Mentoring

He stood there in the morning looking a bit lost. He watched quietly as we went through our Monday morning routine getting rid of garbage, quality control on the systems and just getting used to being at work after the weekend. 

Every person has their distinct uniform his was no exception. It was white with those shoulder things in a green color and his universities name embroidered above his heart on the left side. He was quite tall and slim and he watched as we spent the first half hour getting the aforementioned tasks out of the way. When physics finally passed the baton to me I was informed of his presence by my side for the rest of the day. 

The scans in the morning are quite repetitive. There are a few technically precise things that have to be paid attention to but otherwise it’s quite simple. We were testing bile acid salt malabsorption. An ailment that is not necessarily life threatening but the symptoms associated with this condition are uncomfortable and can be embarrassing. 

He wanted to do stuff but with the schedule the way it is it’s just easier for me to do what’s needed. He is only here for one day and there is no point in trying to teach him how to use all the various functions of the system I’m operating. It is just an introduction and this allows him to get an idea of what is done in this field. He is studying radiography and I must admit that ever since I wasn’t alloowed to register with the governing professional body here and having worked in the system I’ve been suspicious of their system. Nevertheless, he is training so I worked on explaining how this field fits into the greater scope of healthcare. 

In Nuc Med the overwhelming amount of work that we do is imaging of processes within the body. The resolution of our systems isn’t that great but our contrast is superb and the results are often definitive. Patients often comment on how impressed they are with the kit that we use. Especially after finishing a SPECT/CT study. 

After explaining the way it all works in conjunction with the radiopharmecuticals we inject the conversation turned to other subjects. Sometime after lunch we began to talk about wider subjects unrelated to imaging but related to health care and society in general. He told me about his route to this point and how life looks like in Wales where he is from. He said that a lot of the people he knew back home are still there minimizing their workload and maximizing the return from benefits that are available to them. Many of the industries that once employed vast swaths of people are no longer in business. Industrialization in conjunction with mining and shipping greatly improved the lives of people. The failure of these businesses and the general decline in the economy has lead to increased poverty and he sought to escape the cycle that enveloped his friends.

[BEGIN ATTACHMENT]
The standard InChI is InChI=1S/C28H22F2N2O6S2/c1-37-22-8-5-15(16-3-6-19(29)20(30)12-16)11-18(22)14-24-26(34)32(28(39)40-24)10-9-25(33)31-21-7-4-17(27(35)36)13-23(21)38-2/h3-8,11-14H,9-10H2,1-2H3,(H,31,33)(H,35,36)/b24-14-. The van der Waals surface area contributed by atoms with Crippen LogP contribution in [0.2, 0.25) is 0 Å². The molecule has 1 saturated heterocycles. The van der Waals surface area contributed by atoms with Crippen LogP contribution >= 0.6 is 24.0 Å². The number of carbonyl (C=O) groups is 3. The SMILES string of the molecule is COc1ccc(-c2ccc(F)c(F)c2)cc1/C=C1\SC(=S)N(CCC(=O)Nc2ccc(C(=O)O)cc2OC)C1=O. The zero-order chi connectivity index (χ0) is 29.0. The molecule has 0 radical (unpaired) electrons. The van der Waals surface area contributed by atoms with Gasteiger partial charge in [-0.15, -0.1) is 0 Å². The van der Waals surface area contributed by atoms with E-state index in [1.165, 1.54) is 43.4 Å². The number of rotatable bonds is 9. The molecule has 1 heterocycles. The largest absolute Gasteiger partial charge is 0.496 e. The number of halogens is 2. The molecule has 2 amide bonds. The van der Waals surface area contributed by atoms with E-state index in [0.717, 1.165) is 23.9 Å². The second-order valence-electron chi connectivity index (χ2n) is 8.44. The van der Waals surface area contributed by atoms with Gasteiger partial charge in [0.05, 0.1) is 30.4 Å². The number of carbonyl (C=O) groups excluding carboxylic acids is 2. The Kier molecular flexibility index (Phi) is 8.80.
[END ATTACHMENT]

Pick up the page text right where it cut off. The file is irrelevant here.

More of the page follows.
I told him of my own journey through the years and the shifts in direction that have lead me to this point. I told him that my future lies in Canada and that by the end of the year I will be there trying to settle in a new city and a new province with my girlfriend. I caught myself using that term as it made it seem more real to phrase it that way. The point is that the journey our lives take are seldom clear and at certain points we appreciate the way it unfolds. 

It was nice to have someone there in the control room for once. My colleagues come and go according to the needs of the day. He was there throughout the day and it made for a break in the monotony of the workday. 

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